A handle on the stuff that never gets read

7 May 2024

Professor Julian Schröter, a new face at LMU, takes a digital approach to studying literature.

“I am passionate about literature and have an interest in mathematics and statistics. The nice thing is that the days are long gone when you had to pursue these different interests in separate worlds. Thanks to the digital humanities and, more recently, computational literary studies, we now have a wonderful community in which the study of literature can be combined with computer-assisted and empirical work. In this field, I want to play a part in opening up and bringing together new and classical philological perspectives on literature and literary history.”

As early as his school days, Julian Schröter discovered his affinity for both literature and technology. German and math thus became his main subjects. At the University of Würzburg, he then studied philosophy and German literary history. He later also earned a doctorate in German literature and literary theory at the same university before commencing work on his professorial qualification on the subject of “Esthetic and social functions of stories and novellas in the 19th century. Literary history as mixed methods research”. A Walter Benjamin Fellowship granted by the German Research Foundation (DFG) took him to the Universities of Antwerp and Illinois Urbana-Champaign. A position as Deputy Professor for Digital Humanities at the University of Trier preceded his move to LMU in 2023.

Digital methods supported his research in two ways. First, it was these methods that made large volumes of text available in the first place. “In various projects, I digitalize literature and tap into metadata about the context surrounding their media history or the history of the material covered. In the past, such classical philological work was very painstaking.” Now, quantitative, computer-assisted literary studies opens up a very broad view of literature that can also factor in the social, economic and technological circumstances of a given era – such as changes in printing technologies.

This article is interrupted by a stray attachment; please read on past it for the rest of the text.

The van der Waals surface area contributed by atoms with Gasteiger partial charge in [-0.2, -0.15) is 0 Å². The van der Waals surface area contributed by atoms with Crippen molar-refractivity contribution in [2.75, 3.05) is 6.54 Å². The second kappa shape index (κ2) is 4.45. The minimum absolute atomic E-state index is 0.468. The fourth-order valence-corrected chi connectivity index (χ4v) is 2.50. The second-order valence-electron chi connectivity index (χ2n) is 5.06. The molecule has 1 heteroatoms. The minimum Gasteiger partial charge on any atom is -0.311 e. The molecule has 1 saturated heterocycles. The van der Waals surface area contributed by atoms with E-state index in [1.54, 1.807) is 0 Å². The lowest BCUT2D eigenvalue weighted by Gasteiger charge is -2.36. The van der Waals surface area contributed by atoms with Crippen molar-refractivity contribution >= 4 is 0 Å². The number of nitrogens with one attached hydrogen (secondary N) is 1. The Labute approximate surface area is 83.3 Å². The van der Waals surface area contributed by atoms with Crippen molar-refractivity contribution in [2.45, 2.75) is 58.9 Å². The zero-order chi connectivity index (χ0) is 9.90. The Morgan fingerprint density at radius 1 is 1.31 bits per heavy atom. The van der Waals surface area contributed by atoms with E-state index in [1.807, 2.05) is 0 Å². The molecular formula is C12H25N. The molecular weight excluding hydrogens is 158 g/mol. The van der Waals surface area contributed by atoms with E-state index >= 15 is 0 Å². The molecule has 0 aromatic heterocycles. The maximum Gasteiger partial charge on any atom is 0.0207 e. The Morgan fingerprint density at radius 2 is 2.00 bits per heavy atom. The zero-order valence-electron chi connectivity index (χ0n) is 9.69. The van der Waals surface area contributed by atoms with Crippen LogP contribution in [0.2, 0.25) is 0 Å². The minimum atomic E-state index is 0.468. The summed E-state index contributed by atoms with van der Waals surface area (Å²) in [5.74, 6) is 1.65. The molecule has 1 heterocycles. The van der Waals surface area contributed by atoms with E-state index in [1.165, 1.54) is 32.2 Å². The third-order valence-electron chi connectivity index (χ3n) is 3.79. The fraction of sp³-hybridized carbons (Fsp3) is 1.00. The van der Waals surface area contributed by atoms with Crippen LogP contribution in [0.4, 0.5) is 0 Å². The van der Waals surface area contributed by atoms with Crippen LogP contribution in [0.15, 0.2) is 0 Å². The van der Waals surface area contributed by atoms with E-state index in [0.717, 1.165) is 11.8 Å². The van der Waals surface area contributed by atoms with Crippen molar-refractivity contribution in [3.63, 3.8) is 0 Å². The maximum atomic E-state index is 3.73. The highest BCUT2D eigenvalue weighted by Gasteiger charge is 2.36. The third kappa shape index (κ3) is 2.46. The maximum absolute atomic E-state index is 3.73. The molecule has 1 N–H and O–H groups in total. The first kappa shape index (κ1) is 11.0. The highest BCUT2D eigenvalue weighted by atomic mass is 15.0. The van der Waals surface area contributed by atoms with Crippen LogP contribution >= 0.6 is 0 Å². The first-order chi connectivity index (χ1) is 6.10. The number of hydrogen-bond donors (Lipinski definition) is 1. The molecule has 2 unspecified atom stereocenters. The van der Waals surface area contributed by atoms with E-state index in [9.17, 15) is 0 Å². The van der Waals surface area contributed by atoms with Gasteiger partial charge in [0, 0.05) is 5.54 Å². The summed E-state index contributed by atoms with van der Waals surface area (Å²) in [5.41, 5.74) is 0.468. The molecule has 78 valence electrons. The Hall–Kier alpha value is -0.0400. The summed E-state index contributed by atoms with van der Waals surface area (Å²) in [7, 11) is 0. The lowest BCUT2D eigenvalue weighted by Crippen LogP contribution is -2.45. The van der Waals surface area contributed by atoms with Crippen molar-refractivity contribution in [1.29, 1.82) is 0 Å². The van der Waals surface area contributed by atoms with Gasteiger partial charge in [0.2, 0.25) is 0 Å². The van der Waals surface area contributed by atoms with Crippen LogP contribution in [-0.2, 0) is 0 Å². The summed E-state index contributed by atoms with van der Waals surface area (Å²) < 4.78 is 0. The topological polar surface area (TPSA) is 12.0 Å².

Das Porträt zeigt Professor Julian Schröter in grauem Jacket von dem Philologicum.

Professor Julian Schröter

© LMU / LC Productions

“Coping with huge volumes of text”

Another strength of the new technologies, the professor adds, is the ability to read large bodies of text, trawl through them for ever more complex esthetic phenomena and apply statistical methods to provide an overview of distributions: “Since the end of the 19th century at the latest, there has been a very large market that has still never been properly surveyed and that human readers can simply never master – the result being that people repeatedly read the same standard works.” Modern methods, he says, deliver a rough outline of all the stuff that never gets read and make it easier to compare texts. “That gives us better ways to assess the high-level literary canon and its relationship to mass culture.”

The ‘perspective modeling’ technique trains artificial intelligence (AI) to assign texts to 19th-century literary categories. The models that emerge from this exercise can be shifted along the timeline in simulation runs – from the period around 1800 to the time around 1900, for example. “Literary history can be sketched like a long-term study with major horizon lines that philologists have never seen before.”

In this way, it is possible to shed light on shifts in semantics or in the way generic terms are used – and, for example, to discuss whether defined classification systems influenced the way texts were written. “Beyond that, new questions arise: Aside from its length, is a novel really different to a story or novella, or are many of the distinctions from which we derive categories ultimately nothing more than ideological constructs?”

“Simulating the forgotten canon”

In one current project, Schröter wants to use AI to operationalize the recognition of how suspense is perceived in texts. “Suspense is a psychological phenomenon that translates only indirectly into written texts,” he explains. “But the latest language models can identify it with the aid of textual indicators – dangerous situations, say, and the protagonists’ fear.”